United States Olympic Committee (USOC) chief executive officer Scott Blackmun earned the United States Sports Academy’s 2013 Eagle Award for helping forge one of the most significant agreements in the Olympic Movement.

Blackmun negotiated a landmark revenue-sharing agreement in 2012 with the International Olympic Committee (IOC) over American television fees and worldwide sponsorship revenues that secures funding for both organizations, future Olympic Games and athletes. In addition, among other things the USOC committed $15 million to administrative costs of staging the Olympics through 2020 and $20 million thereafter.

U.S. Olympic Committee CEO Scott Blackmun (left) receives the Academy's Eagle Award, its highest honor, from Dr. Gary Cunningham, an Academy Board of Trustees member, at a ceremony Oct. 21 in Colorado Springs, Colo.

Steering the revenue-sharing agreement and providing honorable and visionary leadership since being named CEO in January 2010, led Blackmun to being named the Academy’s Eagle Award winner. It is the highest international honor given by the sports university and annually goes to a world leader in sport to recognize that individual’s contributions in promoting international harmony, peace, and goodwill through the effective use of sport.

Despite his recent successes that also include adding a host of new sponsors and fielding a U.S. Olympic team that won the Gold Medal count and overall medal count at the 2012 London Olympic Games, the 55-year-old Blackmun remains driven.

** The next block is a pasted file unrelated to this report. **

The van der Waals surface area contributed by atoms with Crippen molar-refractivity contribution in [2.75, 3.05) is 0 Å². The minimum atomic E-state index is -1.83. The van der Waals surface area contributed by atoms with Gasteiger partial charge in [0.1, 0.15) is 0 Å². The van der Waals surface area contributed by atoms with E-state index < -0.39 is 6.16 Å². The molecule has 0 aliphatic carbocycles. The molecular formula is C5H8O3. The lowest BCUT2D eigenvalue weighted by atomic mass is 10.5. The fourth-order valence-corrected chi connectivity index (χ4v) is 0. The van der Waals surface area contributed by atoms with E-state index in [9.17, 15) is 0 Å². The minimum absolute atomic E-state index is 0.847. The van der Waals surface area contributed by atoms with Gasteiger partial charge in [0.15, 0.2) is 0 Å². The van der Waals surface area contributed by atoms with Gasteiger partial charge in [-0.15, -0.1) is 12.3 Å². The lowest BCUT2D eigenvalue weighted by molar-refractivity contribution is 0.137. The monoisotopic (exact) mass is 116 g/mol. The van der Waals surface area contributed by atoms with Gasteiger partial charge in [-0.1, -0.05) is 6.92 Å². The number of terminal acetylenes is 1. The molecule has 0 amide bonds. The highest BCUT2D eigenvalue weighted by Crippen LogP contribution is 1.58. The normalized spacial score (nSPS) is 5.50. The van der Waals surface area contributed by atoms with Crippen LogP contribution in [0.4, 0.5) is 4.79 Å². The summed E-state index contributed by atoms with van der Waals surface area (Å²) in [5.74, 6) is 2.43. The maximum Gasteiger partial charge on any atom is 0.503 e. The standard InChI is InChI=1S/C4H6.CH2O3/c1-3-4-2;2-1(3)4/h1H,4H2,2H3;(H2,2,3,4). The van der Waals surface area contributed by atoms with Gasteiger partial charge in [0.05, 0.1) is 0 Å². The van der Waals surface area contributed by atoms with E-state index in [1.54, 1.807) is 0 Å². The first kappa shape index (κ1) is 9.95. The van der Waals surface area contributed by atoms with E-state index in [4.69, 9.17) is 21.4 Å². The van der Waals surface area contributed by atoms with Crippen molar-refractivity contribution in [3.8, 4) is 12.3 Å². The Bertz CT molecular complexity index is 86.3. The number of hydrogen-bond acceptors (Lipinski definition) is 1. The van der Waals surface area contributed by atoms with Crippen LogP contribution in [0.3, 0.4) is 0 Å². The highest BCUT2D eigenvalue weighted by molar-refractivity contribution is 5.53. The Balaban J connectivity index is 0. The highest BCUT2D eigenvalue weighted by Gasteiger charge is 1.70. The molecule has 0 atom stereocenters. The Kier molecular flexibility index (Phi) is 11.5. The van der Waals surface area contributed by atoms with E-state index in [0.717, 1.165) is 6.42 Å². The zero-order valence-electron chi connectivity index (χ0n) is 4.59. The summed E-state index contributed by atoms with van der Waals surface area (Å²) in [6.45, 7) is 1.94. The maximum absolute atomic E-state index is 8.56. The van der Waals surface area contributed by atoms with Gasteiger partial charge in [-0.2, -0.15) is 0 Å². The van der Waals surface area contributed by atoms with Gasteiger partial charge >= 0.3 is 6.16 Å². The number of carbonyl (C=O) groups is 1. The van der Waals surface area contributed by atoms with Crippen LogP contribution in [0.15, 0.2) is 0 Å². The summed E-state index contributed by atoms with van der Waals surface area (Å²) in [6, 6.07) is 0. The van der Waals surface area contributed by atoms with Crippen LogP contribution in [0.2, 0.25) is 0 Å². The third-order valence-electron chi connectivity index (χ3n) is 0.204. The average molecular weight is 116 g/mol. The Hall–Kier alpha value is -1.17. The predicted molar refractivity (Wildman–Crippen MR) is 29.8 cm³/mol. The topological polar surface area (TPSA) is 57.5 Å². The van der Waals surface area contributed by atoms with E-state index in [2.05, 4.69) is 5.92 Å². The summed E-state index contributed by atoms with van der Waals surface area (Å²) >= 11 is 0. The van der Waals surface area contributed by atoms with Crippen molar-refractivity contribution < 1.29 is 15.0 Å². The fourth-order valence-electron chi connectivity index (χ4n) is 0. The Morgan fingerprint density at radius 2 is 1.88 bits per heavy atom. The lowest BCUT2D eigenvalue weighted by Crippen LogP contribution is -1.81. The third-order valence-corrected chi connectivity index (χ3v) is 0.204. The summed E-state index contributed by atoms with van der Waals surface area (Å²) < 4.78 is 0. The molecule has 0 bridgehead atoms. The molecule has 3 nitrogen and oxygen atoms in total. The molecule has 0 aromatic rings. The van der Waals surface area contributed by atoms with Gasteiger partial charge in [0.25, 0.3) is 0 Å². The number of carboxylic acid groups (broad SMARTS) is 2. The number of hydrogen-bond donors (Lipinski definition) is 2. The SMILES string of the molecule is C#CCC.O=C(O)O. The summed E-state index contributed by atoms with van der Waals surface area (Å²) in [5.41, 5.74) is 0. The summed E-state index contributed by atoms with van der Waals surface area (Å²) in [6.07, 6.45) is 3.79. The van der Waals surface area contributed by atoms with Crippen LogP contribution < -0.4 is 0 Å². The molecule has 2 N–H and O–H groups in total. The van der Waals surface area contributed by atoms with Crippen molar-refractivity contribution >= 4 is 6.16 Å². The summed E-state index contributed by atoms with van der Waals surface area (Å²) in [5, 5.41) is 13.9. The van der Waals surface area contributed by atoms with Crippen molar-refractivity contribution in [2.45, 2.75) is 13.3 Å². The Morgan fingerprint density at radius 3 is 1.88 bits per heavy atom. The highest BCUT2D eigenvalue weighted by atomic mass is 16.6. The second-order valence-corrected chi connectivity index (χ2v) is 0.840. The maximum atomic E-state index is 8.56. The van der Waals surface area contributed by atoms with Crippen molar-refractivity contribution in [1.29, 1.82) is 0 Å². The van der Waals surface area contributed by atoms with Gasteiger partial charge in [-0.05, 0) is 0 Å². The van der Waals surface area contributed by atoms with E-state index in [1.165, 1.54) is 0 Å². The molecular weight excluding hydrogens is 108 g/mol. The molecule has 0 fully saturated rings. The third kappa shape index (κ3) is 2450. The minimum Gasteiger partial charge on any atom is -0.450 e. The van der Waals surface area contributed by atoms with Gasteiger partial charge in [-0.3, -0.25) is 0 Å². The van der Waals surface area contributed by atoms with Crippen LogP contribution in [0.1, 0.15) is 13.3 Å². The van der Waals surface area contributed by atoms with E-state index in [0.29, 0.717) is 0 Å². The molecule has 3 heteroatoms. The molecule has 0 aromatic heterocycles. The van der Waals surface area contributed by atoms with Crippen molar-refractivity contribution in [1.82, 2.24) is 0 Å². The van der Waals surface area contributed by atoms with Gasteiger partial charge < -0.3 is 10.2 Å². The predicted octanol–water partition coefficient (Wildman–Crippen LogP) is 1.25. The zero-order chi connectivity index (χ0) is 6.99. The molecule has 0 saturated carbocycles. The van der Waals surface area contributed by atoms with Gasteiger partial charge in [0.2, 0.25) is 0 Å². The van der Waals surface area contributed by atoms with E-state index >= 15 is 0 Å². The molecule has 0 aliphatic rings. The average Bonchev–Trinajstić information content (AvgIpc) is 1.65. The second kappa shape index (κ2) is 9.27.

“I am incredibly honored to accept this award on behalf of our entire team at the United States Olympic Committee,” Blackmun said. “While we are all pleased with our recent success, and more importantly the success of our athletes on the field of play, we are far from satisfied. There is always more work to be done to ensure that we are providing America’s finest athletes with the resources they need to be successful.”

Among his priorities to move U.S. Olympic efforts forward are: ensuring the continued success by eam USA at the Olympic and Paralympic Games, putting together a successful bid to host the Olympic and Paralympic Games, and more than tripling its current level of fundraising to about $50 million a year. The USOC is the only National Olympic Committee in the world that does not enjoy federal government support.

Blackmun is an ex-officio member of the USOC’s board of directors. He also serves on the IOC’s Marketing Commission that he was appointed to in March 2011.

Blackmun had a previous stint at the USOC before taking over, having served as acting CEO (2001), senior managing director of sport (2000) and general counsel (1999).

Following his departure in 2001, Blackmun became the chief operating officer of Anschutz Entertainment Group, one of the world’s most respected presenters of sports and entertainment events. While based in Los Angeles, he served on the board of directors of the California Chamber of Commerce.

Blackmun has spent more than 20 years practicing law in Colorado and was a partner in two large international firms during his career. His practice focused on sports and entertainment, with an emphasis on project finance for sports and entertainment venues.

The United States Sports Academy is an independent, nonprofit, accredited, special mission sports university created to serve the nation and the world with programs in instruction, research and service. The role of the Academy is to prepare men and women for careers in the profession of sports. For more information about the Academy, call 251-626-3303 or visit www.ussa.edu.